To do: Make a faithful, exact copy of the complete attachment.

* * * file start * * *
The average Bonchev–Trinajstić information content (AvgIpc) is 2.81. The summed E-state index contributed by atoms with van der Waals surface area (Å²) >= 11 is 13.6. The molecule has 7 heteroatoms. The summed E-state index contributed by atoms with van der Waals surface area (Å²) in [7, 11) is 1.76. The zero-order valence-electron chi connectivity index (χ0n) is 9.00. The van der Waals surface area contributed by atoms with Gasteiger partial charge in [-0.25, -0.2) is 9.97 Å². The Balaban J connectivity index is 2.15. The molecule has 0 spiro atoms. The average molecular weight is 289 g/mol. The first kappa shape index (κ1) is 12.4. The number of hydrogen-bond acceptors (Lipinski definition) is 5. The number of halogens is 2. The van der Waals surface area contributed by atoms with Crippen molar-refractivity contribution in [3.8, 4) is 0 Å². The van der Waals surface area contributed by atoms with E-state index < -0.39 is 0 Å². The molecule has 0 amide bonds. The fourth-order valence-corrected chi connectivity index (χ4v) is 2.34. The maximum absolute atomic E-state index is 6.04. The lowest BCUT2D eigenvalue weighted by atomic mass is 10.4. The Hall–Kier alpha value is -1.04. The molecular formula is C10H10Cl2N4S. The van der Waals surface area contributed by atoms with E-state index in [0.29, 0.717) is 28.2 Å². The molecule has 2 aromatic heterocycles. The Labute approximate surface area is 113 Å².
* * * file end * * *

The average Bonchev–Trinajstić information content (AvgIpc) is 2.81. The summed E-state index contributed by atoms with van der Waals surface area (Å²) >= 11 is 13.6. The molecule has 7 heteroatoms. The summed E-state index contributed by atoms with van der Waals surface area (Å²) in [7, 11) is 1.76. The zero-order valence-electron chi connectivity index (χ0n) is 9.00. The van der Waals surface area contributed by atoms with Gasteiger partial charge in [-0.25, -0.2) is 9.97 Å². The Balaban J connectivity index is 2.15. The molecule has 0 spiro atoms. The average molecular weight is 289 g/mol. The first kappa shape index (κ1) is 12.4. The number of hydrogen-bond acceptors (Lipinski definition) is 5. The number of halogens is 2. The van der Waals surface area contributed by atoms with Crippen molar-refractivity contribution in [3.8, 4) is 0 Å². The van der Waals surface area contributed by atoms with E-state index < -0.39 is 0 Å². The molecule has 0 amide bonds. The fourth-order valence-corrected chi connectivity index (χ4v) is 2.34. The maximum absolute atomic E-state index is 6.04. The lowest BCUT2D eigenvalue weighted by atomic mass is 10.4. The Hall–Kier alpha value is -1.04. The molecular formula is C10H10Cl2N4S. The van der Waals surface area contributed by atoms with E-state index in [0.29, 0.717) is 28.2 Å². The molecule has 2 aromatic heterocycles. The Labute approximate surface area is 113 Å².